Getting up close and personal with saguaro cacti last month was eye-opening. Hiking through the Coronado National Forest near Tucson with some NFF colleagues was fantastic. The amazing saguaro can live up to 250 years; they can grow to heights of 40-50 feet; and they sport all sorts of cool adaptations to their blazing hot environs.
For example, the thorns not only provide protection, they also cast thousands of tiny shadows that help keep the plant cool.
As a photographer, I enjoyed capturing their iconic profiles as well as some of the more bizarre shapes including swirling arms and crazy curves. This signature of the Sonoran Desert is captivating, and it was a treat to be in this landscape with saguaro stretching out in every direction for miles. I learned that these giant succulents have rigid wooden frames (this was a big surprise to me), and sometimes you can spot the skeleton still standing left behind.
Not only are these amazing plants intriguing on their own, but being on this “forest” challenged my idea of what a forest really is.
Webster’s defines forest as “a dense growth of trees and underbrush covering a large tract.”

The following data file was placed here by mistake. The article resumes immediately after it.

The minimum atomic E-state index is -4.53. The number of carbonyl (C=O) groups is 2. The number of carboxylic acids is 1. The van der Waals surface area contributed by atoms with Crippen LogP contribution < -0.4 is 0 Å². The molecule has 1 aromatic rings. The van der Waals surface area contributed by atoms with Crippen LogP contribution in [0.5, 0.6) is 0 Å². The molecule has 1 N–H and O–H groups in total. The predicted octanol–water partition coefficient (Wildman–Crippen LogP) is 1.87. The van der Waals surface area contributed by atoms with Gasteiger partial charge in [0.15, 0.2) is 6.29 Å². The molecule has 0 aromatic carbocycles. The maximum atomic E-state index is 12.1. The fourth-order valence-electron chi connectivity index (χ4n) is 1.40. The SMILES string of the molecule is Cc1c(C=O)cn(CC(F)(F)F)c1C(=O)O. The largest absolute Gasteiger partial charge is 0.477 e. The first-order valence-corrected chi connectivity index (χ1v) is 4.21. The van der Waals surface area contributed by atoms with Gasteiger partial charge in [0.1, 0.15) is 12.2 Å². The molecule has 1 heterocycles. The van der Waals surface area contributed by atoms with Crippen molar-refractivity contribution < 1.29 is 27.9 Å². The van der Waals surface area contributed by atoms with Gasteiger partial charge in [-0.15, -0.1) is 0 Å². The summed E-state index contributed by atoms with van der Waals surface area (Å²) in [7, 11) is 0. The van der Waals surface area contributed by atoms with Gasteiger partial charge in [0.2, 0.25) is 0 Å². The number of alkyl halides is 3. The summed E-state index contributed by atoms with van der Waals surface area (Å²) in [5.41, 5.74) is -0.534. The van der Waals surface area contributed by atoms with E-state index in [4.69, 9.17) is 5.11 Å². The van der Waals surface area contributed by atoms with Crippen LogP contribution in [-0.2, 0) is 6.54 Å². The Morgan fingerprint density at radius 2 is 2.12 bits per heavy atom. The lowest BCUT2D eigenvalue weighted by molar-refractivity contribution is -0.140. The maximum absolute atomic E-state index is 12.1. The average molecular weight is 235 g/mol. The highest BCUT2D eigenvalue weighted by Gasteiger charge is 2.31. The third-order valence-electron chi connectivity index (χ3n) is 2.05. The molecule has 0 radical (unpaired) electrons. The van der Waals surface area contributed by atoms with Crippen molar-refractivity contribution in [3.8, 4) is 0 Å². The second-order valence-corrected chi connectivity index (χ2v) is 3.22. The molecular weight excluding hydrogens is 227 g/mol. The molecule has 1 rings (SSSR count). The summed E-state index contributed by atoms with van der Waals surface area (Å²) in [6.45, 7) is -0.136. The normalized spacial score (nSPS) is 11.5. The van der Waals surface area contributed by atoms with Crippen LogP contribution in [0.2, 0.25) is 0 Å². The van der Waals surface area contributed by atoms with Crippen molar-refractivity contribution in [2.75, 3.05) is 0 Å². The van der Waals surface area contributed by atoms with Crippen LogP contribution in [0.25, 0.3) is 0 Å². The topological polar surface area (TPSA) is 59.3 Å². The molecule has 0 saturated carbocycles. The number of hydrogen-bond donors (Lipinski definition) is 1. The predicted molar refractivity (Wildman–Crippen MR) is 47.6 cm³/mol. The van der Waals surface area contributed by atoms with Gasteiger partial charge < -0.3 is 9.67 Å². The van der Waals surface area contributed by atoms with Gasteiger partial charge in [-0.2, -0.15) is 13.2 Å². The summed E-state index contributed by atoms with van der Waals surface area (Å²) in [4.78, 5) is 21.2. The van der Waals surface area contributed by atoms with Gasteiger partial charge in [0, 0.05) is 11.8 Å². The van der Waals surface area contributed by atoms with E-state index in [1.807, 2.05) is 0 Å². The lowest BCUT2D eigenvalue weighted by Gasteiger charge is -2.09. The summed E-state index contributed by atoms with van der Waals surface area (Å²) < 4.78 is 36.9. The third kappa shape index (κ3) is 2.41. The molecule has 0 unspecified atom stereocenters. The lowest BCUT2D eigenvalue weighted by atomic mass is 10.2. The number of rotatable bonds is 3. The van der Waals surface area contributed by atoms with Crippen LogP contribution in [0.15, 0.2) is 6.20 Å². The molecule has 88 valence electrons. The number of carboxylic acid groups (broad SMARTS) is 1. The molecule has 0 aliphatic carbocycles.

Well, in my half-day of hiking on this “forest” I spotted nothing that looked tree-like, at least by the popular definition. It’s true that at higher elevations, I could see the saguaro thin out and pinyon juniper appear. They’re not redwoods, but they’re trees.
The U.S. Forest Service has responsibility for a surprisingly broad range of land types. There are the storied towering conifer forests of the Pacific Northwest, dense with massive specimens. Back East where I live, the agency takes care of millions of acres of deciduous forests along the Appalachian spine and even up into northern New England.
They even manage 20 Grasslands. One I’ve visited several times is Midewin National Tallgrass Prairie, as distinct from western forests as can be. There, the Forest Service (with a big assist from the NFF) is returning farmland to native prairie conditions that existed all across the Midwest up until the eighteenth and nineteenth centuries. We have even reintroduced bison there, to the delight of visiting Chicagoans. You can learn more here.
Fortunately for the land and for all Americans, the Forest Service is expert at dealing with these wildly different land types. Their talented “ologists” as they’re known (i.e., hydrologists, geologists, etc.) are highly skilled in the ecology and stewardship of various land types. For visitors to National Forests, it means we can enjoy a huge range of places, each presenting a different facet of our cherished public lands. And, now I know I can use the term “forest” a little more loosely.